“Many gallbladder problems get better with removal of the gallbladder. Fortunately, the gallbladder is an organ that you can live without. Bile has other ways of reaching your small intestine.”
      SOURCE: http://www.nlm.nih.gov/medlineplus/gallbladderdiseases.html

      What?! That’s gotta be one of the most retarded statements I’ve seen come from the medical community ever! You gotta freakin’ be kidding me!

      Just because a person can “live” (if that’s what you wanna call it) without their gallbladder doesn’t mean it’s a good idea… and certainly not without complications – including weight gain (to say the least!) and a list of health issues that goes on and on.

      RBTI aside, healthy liver function is essential to good health. Your liver needs your gallbladder (and other organs) in order to function properly. And your liver needs to function properly in order for your gallbladder (and other organs) to function properly. Ya can’t have one without the other. If one is missing or not functioning properly, you’re gonna have major issues.

      “Your gallbladder is a pear-shaped organ under your liver. It stores bile, a fluid made by your liver to digest fat. As your stomach and intestines digest food, your gallbladder releases bile through a tube called the common bile duct. The duct connects your gallbladder and liver to your small intestine.

      Conventional medical doctors make no attempt to help people “save” their gallbladders when stomach or other symptoms is believed due to gallbladder attacks. In fact, many gallbladders are removed even when scans do not show anything wrong with the gallbladder. Because there is no attempt to preserve this organ in conventional medicine, and because many people feel better after surgical removal of their gallbladder, people mistakenly believe that the gallbladder isn’t important and that living without it makes no difference. Unfortunately, this viewpoint is incorrect and can be downright unhealthy.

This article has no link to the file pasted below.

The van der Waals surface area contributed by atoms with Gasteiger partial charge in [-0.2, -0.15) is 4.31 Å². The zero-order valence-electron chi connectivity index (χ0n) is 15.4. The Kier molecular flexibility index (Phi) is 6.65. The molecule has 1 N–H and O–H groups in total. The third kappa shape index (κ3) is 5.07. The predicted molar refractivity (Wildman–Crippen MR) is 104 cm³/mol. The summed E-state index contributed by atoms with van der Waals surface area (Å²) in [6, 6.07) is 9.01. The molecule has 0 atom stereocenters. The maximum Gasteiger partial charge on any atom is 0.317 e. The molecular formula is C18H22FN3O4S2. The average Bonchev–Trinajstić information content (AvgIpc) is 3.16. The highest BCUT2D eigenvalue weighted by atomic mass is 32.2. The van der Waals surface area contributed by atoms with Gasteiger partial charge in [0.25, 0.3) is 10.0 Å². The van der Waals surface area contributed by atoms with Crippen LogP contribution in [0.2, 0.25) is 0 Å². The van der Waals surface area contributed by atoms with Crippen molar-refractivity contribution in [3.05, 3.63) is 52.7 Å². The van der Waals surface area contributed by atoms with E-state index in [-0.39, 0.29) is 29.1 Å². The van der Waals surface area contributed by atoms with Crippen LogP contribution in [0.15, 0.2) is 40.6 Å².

Contrary to common belief, the gallbladder isn’t just a “vestigial organ” with little or no importance. One of the primary jobs of the gallbladder is to control the flow of bile which in turn is needed to absorb fats, oils and fat-soluble nutrients. Once the gallbladder is removed, these functions cannot happen normally…”
      SOURCE: http://www.drmyattswellnessclub.com/Gallbladder.htm

      So what happens if we just take it out? Let’s see…

      “Essential Fatty Acids regulate everything from cardiac function to immunity and inflammation.”

      “When the gallbladder is removed, vitamins A, E, D, K, and essential fatty acids are not absorbed properly. Unfortunately, the symptoms of declining fat-soluble vitamins and essential fats come on slowly and most often, unnoticeably. Health problems can be many and varied, associated with a deficiency of any or all of these fat-soluble vitamins.”